The drought was a dry run of six successive losses. Rod Kafer, who was at his most astute throughout the match, did not contradict this comment.

    Somehow the Wallabies forced a turnover-scrum when Wales could not clear a maul on the Wallabies try line. Then, from an excellent scrum, they moved the ball out to Drew Mitchell who broke away to the near the halfway mark.

    A series of phases then saw Berrick Barnes making a terrific break to the Wales 22. If a Wallaby had been able to link up, it was try time. But Barnes planted the ball where it lay exposed for what seemed like a couple of seconds before a Welsh player snaffled it.

    Now Wales made a terrible, if understandable mistake, in the hurly-burly of the moment. Instead of kicking the ball out, as they could easily have done and then resisted the last lineout (if there was time for it), the ball was belted down field.

    The Wallabies then had to run the ball back from close to their 22. So back they came. After a couple of phases, Berrick Barnes got the ball wide, Dave Dennis galloped through a gap.

    Beale came hurtling up on his outside. The pass was made. And Beale raced away to go over in a tackle.

    Amid all the noise, I heard Nathan Sharpe ask referee Wayne Barnes if time was up. ‘Time is up,’ Sharpe was told. So he indulged himself with taking a dropped kick, which missed, in an attempt to convert the try.

    Sharpe deserved this indulgence. It is his last game for the Wallabies. I have been a critic of his play. He has been dropped from the Wallabies several times by different coaches. But this year, when the future of the health of Australian rugby was at risk, he literally rose to the occasion with some terrific lineout and scrumming play and inspired captaincy.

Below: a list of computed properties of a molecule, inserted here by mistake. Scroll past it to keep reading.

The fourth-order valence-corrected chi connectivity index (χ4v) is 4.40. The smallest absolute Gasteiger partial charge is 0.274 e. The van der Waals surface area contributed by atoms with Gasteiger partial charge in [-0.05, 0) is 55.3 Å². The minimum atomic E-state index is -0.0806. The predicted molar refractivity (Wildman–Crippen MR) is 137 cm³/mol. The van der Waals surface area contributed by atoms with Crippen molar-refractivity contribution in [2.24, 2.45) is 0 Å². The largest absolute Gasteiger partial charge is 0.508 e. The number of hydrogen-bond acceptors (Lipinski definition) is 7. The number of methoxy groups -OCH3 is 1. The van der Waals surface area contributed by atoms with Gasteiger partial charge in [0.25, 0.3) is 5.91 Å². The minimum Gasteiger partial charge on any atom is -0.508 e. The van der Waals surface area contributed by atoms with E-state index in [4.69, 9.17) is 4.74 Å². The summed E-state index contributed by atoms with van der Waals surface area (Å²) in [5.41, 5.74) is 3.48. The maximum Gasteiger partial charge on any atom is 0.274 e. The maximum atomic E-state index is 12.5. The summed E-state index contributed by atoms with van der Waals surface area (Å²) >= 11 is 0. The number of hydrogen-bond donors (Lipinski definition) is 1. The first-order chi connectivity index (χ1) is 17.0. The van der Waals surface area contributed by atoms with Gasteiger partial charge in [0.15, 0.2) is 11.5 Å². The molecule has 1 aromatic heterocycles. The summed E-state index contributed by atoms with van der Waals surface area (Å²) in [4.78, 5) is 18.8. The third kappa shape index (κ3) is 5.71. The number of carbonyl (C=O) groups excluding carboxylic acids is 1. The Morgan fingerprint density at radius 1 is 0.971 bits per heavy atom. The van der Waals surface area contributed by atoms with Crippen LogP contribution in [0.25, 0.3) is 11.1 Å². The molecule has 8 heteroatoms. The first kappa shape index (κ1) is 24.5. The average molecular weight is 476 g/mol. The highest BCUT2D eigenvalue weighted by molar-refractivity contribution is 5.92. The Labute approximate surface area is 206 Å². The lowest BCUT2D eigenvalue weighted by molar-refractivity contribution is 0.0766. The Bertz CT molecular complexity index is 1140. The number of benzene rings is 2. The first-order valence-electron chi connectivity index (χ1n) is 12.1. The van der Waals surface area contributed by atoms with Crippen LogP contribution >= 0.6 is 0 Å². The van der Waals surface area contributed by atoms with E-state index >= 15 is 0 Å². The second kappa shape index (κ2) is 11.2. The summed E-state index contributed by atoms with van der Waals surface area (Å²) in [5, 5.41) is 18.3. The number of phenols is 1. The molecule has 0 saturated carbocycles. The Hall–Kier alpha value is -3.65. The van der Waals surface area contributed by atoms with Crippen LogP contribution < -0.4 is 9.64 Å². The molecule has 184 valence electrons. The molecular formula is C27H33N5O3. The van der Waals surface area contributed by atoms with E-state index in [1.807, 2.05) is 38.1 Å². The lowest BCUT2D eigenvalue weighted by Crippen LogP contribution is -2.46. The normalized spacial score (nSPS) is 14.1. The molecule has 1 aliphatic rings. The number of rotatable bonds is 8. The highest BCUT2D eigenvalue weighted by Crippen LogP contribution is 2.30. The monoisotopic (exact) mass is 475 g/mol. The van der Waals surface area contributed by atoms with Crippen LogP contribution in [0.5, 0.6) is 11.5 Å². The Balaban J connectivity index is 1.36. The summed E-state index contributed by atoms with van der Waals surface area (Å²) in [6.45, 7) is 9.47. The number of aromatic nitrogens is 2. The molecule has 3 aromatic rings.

As an indication of the thrilling aspect of the Test, here is the scoring sequence, with the Wallabies scores first: 3 – 0, 3 – 3, 3 – 6, 6 – 6, 9 – 6, 9 – 9, 9 – 12, 14 – 12.

    It was clear to me, as well, that a lot of thought had gone into the way the Wallabies played in this Test.

    Drew Mitchell, who had a splendid game, played a lot in the middle of the field, to give the Wallabies a cutting edge to their phase attacks. And when Digby Ioane came on, he did the same thing.

    In the early parts of the Tests, when they had a 74 per cent possession advantage, the Wallabies kept the ball in hand.

    They missed the dazzling feet and speed of James O’Connor to make the breaks and Will Genia to clear the ball and break himself when the time was opportune. Several times Kafer called for Nick Phipps to run but the half-back did not deliver on runs or a decent stream of passes.

    Towards the end of the match, though, the kickingitis came back to the Wallabies game. Let’s hope the disease will be cured next year.

    So what we have now is the Wallabies ranked nunber 3 in the world, a fall of one place for the year, and in the other half of the New Zealand side of the RWC 2015 draw.

    The British and Irish Lions look as though they’ll have a strong core of England players who played superbly against the All Blacks, with some of the Irish and Welsh best players to give the squad a sharp attacking edge.

    And the Wallabies will go into the series with the Lions, which will be the biggest sports event in Australia next year, on a swelling tide of the optimism that comes from knowing they have defeated both Wales and England on their home grounds.

    Bring it on!

    Spiro Zavos
    Spiro Zavos

    Spiro Zavos, a founding writer on The Roar, was long time editorial writer on the Sydney Morning Herald, where he started a rugby column that has run for nearly 30 years. Spiro has written 12 books: fiction, biography, politics and histories of Australian, New Zealand, British and South African rugby. He is regarded as one of the foremost writers on rugby throughout the world.